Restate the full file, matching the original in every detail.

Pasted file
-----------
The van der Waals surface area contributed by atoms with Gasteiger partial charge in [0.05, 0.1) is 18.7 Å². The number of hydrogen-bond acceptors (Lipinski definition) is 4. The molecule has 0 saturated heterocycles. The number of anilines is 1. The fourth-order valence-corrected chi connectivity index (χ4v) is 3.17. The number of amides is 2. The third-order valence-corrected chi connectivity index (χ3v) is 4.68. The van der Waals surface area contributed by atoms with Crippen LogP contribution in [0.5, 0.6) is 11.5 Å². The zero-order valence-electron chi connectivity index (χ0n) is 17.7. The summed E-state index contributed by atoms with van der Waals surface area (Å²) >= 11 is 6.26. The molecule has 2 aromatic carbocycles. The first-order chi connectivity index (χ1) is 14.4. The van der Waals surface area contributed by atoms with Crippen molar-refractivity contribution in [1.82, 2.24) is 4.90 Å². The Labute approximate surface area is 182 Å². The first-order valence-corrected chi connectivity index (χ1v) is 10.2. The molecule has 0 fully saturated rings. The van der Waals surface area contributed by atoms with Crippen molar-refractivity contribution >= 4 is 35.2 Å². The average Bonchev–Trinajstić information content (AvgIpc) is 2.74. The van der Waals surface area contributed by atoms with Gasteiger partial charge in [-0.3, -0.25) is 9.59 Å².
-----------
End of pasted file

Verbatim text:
The van der Waals surface area contributed by atoms with Gasteiger partial charge in [0.05, 0.1) is 18.7 Å². The number of hydrogen-bond acceptors (Lipinski definition) is 4. The molecule has 0 saturated heterocycles. The number of anilines is 1. The fourth-order valence-corrected chi connectivity index (χ4v) is 3.17. The number of amides is 2. The third-order valence-corrected chi connectivity index (χ3v) is 4.68. The van der Waals surface area contributed by atoms with Crippen LogP contribution in [0.5, 0.6) is 11.5 Å². The zero-order valence-electron chi connectivity index (χ0n) is 17.7. The summed E-state index contributed by atoms with van der Waals surface area (Å²) >= 11 is 6.26. The molecule has 2 aromatic carbocycles. The first-order chi connectivity index (χ1) is 14.4. The van der Waals surface area contributed by atoms with Crippen molar-refractivity contribution in [1.82, 2.24) is 4.90 Å². The Labute approximate surface area is 182 Å². The first-order valence-corrected chi connectivity index (χ1v) is 10.2. The molecule has 0 fully saturated rings. The van der Waals surface area contributed by atoms with Crippen molar-refractivity contribution >= 4 is 35.2 Å². The average Bonchev–Trinajstić information content (AvgIpc) is 2.74. The van der Waals surface area contributed by atoms with Gasteiger partial charge in [-0.3, -0.25) is 9.59 Å².